Ultimate Breakdown of T-Shirt Fabric Types: Sustainability, Purpose, and Printability

T-shirts are the bomb diggity of any wardrobe, and obviously the cornerstone of any screen print shop. With so many t-shirt fabric types out there, it’s tough to narrow down blanks that are just what you need to make a sustainable difference in production, while still churning out an incredible end product.

If you’re wondering what blanks we get behind every day of the week, check out our “Best T-Shirt Blanks for Sustainable Printing” blog. If you are ready to go into the reason those blanks work so well, and actually understand what difference the type of fabrics used in each blank make in the screen printing process, this article is for you.

Most people think t-shirt material starts out on spools and the only thing left to do is to cut and sew… but any good screen printer (and smart consumer) knows that A LOT more goes into getting fabric onto that spool and that not all processes tip their hat to mother earth, some give her the finger instead.

If you are on our site here at Superior Ink, we are confident you care about making a difference, so let’s get right into what makes a great fabric type, and why you would choose one over the other on your screen printing adventure.

1. Cotton

Cotton fabric is perhaps the most common used for t-shirts. It's soft, breathable, and generally affordable. However, not all cotton is created equal. Here are the different types of cotton fabric used in cotton t-shirts, and their unique abilities:

Upland Cotton:

Egyptian Cotton:

Pima Cotton:

Sea Island Cotton:

Asiatic Cotton:

Organic Cotton:

Recycled Cotton:

Methods Of Processing Cotton Fibers:

Ringspun cotton is a method that involves continuously twisting and thinning the cotton strands, creating a very fine, strong, and soft rope of cotton fibers. The process of ring spinning makes the yarn more durable and soft, making it ideal for high-quality fabrics. This also contributes to a longer lifespan.

Carded cotton is a method of preparing cotton fibers for making yarn. The fibers are aligned to make manufacturing easier. However, this process might leave impurities and result in a coarser yarn. It could also mean the fibers aren't as strong, so the garment may not last as long.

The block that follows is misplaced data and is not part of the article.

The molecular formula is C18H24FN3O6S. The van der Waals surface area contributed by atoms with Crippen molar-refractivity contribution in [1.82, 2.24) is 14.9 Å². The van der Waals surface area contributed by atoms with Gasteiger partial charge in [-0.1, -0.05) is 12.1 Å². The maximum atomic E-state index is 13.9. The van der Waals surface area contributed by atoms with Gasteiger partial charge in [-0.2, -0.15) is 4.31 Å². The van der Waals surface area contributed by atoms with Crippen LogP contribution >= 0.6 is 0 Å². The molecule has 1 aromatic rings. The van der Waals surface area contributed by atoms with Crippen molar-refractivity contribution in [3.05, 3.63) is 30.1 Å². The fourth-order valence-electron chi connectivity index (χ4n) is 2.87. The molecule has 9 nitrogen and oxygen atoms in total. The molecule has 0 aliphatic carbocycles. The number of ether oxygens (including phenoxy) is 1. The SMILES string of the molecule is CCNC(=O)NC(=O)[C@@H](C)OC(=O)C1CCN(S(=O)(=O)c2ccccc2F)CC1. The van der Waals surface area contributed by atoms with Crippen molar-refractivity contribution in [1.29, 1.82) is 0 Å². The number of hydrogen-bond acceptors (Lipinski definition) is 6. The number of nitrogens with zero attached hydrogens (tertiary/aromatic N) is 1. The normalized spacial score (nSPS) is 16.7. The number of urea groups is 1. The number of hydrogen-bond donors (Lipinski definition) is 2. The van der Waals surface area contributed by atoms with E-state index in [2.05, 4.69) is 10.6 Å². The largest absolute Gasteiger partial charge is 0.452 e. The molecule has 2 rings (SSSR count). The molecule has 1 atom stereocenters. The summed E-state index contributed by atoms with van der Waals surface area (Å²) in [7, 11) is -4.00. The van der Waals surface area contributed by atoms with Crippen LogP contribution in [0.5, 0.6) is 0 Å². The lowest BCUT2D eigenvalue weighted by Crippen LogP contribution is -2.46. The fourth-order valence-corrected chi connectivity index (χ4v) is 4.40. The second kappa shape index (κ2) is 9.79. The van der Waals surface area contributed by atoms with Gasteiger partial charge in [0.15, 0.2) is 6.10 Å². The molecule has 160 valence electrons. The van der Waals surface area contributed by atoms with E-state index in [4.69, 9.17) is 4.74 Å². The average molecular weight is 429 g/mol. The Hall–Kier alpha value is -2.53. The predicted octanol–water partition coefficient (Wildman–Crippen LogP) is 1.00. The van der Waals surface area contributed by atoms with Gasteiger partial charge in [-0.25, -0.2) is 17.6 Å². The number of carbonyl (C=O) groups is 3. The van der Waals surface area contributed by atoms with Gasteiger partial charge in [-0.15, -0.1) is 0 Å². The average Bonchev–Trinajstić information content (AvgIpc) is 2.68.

Renewable and versatile, cotton is a truly sustainable resource. Its seasonal growth and ability to be replanted annually make it a renewable source of fabric. Thriving in sunny regions with moderate rainfall, cotton is adaptable to various climates. Thanks to advancements in agricultural techniques and technology, cotton production has become more efficient and environmentally friendly. Pest-resistant varieties and precision farming methods minimize the use of water and harmful chemicals, reducing the environmental impact. Source: U.S. COTTON A GLOBAL LEADER IN SUSTAINABILITY

Cotton also plays a crucial role in crop rotation systems, helping to break disease and pest cycles. What's more, every part of the cotton plant is utilized, leaving no waste. The fibers are transformed into textiles, the seeds are used for cottonseed oil and livestock feed, and the stalks and leaves are returned to the soil as organic matter.

Although there are some environmental challenges associated with cotton production, the potential for improvements in farming techniques makes cotton a sustainable choice.

Even when disposed of, cotton quickly decomposes in landfills. In addition, its absorbent qualities make it suitable for repurposing in various household uses, giving it a whole new life.